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Alright, so when I get a CSS property that's been stored as a percent using JQuery .css() it is returned with its pixel value. This is great for my purposes actually, I can use it...is it an intended result I will see consistently in all modern browsers both now and in the future, though?

I can't seem to find much info here. Thanks!

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Yes, you can see this behaviour in all browsers both now and in future. Because this is how browsers render the css property. Scripting languages will get these details from the DOM after it got interpreted from the browser. So this is the natural behaviour and this wont change.

Additionally, Percentages will be converted into pixels based on the element's parent during rendering process. So that it will not display the css property in percentage while you retrieving that. You have to calculate it manually if you need it for sure.

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This doesn't seem to answer the primary question: "...is it an intended result I will see consistently in all modern browsers both now and in the future, though?" (Not my dv) – T.J. Crowder Dec 15 '13 at 8:29
    
T.J. is right...I understand what's going on and of course can convert pixels to percentages easily - for that reason I find this method of data return to be more useful and versatile. I just want to know if I can count on its consistency. – user3011922 Dec 15 '13 at 8:35
    
@user3011922 Yes this will be consistent. I just added more details into my answer. – Rajaprabhu Aravindasamy Dec 15 '13 at 8:42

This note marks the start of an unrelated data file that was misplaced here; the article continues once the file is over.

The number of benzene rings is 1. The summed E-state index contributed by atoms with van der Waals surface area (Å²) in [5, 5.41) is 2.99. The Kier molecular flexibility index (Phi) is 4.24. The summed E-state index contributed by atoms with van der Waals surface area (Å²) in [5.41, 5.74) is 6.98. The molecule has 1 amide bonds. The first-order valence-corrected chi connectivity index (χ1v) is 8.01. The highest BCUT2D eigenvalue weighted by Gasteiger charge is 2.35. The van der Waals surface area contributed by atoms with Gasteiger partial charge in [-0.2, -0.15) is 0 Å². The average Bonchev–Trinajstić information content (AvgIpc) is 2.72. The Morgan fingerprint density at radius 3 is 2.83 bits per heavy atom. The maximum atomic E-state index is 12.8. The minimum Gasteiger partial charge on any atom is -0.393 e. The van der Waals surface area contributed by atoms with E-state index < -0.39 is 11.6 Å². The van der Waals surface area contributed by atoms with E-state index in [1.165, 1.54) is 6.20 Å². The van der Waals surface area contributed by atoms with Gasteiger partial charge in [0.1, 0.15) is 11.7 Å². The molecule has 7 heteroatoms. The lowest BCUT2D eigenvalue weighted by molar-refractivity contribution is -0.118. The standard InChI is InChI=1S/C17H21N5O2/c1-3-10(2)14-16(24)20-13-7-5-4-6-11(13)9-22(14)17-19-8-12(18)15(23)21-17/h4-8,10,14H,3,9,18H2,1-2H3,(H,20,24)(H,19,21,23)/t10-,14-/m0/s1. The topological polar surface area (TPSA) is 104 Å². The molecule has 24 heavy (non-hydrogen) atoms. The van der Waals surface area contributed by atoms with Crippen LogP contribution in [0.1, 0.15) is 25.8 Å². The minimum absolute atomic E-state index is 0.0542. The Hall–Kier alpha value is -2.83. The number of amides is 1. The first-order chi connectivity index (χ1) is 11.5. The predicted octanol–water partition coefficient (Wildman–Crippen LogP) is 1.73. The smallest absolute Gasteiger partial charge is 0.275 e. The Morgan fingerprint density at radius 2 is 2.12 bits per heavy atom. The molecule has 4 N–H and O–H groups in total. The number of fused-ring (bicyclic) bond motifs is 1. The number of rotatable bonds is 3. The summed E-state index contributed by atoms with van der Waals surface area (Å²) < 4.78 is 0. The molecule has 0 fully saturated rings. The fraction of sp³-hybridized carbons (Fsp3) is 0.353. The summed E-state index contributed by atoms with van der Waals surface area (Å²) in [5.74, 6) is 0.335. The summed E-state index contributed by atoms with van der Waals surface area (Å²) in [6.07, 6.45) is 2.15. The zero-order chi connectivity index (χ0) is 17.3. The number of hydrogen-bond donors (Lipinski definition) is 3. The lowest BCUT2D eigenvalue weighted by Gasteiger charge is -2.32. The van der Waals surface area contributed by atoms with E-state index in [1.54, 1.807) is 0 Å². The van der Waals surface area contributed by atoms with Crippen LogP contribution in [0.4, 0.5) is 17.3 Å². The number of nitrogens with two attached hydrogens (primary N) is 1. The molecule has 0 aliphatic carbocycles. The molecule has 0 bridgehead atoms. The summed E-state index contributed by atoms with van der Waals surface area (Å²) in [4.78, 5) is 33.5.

Cool, thank you! I was not the one who thumbed you down originally, but I did thumb you up now so you will at least be neutral. – user3011922 Dec 15 '13 at 8:48

From jQuery doc

The .css() method is a convenient way to get a style property from the first matched element, especially in light of the different ways browsers access most of those properties (the getComputedStyle() method in standards-based browsers versus the currentStyle and runtimeStyle properties in Internet Explorer) and the different terms browsers use for certain properties.

yes it is an intended result

if you want to find the actual style value , you can do something like this,

var topValue = $("#mydiv")[0].style.top
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This is covered by the burgeoning CSSOM specification. In general, yes, you can rely on pixel values provided the display property is not set to none. Section 9 of the above has the details; for most properties where you'd expect a number (width and such), it says:

If the property applies to the element or pseudo-element and the resolved value of the 'display' property is not 'none', the resolved value is the used value. Otherwise the resolved value is the computed value.

...where "resolved value" means (for these properties) a number of pixels rather than a relative amount (percentage and similar), which would be the "computed value" ("computed" as in "taking all style rules into consideration").

Supporting the case of this being (newly) specified behavior, when non-pixel values have been returned in various situations, bugs have been reported and accepted (in WebKit, in jQuery, in YUI).

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